While education hasn’t gotten much air time in the 2016 election cycle, one common refrain from both parties is that all children deserve a high-quality education. The Data Quality Campaign (DQC), a nonprofit policy and advocacy organization designed to bring the education community together to empower educators, families, and policymakers, shares the goal of a high-quality education for every student.

To make that dream a reality, the DQC released District Actions to Make Data Work for Students, a report highlighting what policymakers can do to help students excel inside and outside of the classroom. The recommendations expand on the DQC’s four policy priorities from another recent report, Time to Act: Making Data Work for Students, which shows how districts can utilize the four priorities to improve student achievement.

The DQC believes that when administration, teachers, parents, and students have access to accurate, real-time information to make decisions, students excel. In its Time to Act report, the DQC laid out four key policy priorities to make data work for students:

  • Measure what matters: Be clear about what students must achieve and have the data to ensure that all students are on track to succeed.
  • Make data use possible: Provide teachers and leaders the flexibility, training, and support they need to answer their questions and take action.
  • Be transparent and earn trust: Ensure that every community understands how its schools and students are doing, why data is valuable, and how it is protected and used.
  • Guarantee access and protect privacy: Provide teachers and parents timely information on their students and make sure it is kept safe.

By adhering to the policy priorities, the DQC believes that students will be able to know that they are on track for success, or be able to identify if they have fallen off track and know how to rectify the situation. Similarly, parents will be able to hold the school accountable for meeting the student’s needs, and identify weak spots in need of additional enrichment activities. In the classroom, teachers will have a complete picture of each student’s progress. Plus, with increased analytics, teachers will be able to tailor lesson plans on an individual student level. School administration can use the data to provide better coaching and professional development for its staff and use the information to plan future investments and changes to the curriculum.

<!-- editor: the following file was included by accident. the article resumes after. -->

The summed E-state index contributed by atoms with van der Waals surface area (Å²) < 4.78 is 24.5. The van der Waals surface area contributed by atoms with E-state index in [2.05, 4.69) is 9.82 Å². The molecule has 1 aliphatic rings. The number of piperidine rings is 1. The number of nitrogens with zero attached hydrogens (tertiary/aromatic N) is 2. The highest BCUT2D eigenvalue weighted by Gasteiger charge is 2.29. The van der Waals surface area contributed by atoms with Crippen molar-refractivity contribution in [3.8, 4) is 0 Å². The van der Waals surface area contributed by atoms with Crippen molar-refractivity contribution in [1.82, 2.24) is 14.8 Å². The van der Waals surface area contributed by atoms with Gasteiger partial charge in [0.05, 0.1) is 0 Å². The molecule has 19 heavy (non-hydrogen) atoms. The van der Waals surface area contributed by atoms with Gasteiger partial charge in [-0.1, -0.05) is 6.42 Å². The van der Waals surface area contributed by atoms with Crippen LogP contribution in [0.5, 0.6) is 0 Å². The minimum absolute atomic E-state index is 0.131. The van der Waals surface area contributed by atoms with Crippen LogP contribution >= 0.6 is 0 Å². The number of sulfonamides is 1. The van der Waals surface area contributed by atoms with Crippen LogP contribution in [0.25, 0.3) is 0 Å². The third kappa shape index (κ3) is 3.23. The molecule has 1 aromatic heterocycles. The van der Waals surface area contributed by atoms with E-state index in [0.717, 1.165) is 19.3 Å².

In its District Actions to Make Data Work for Students report, DQC lays out five principles that should guide a school district’s action to achieve the policy priorities:

  • Students are central. Data must be used to support student learning and to ensure that each student’s individual needs are met.
  • Data systems are not enough. States must shift their focus from building systems to empowering people.
  • Data needs to be tailored to the user. All stakeholders in education require quality information, but the type and grain size of the data they need depend on the needs of the individual.
  • Data is used for different purposes, including transparency, continuous improvement, and accountability. Not all data collected needs to be used for all three of these purposes.
  • Stakeholder engagement is critical. People who need the data–including teachers, principals, and parents–must be involved in the creation of policies for access and use.

When data is used properly in schools, it can help everyone do their job better. The DQC believes that by focusing on students and improving analytic capabilities, school districts enable success at all levels. To learn more about the DQC’s recommendations for school districts, view its infographic.

Read More About
More Topics
Kate Polit
Kate Polit
Kate Polit is MeriTalk's Assistant Copy & Production Editor covering the intersection of government and technology.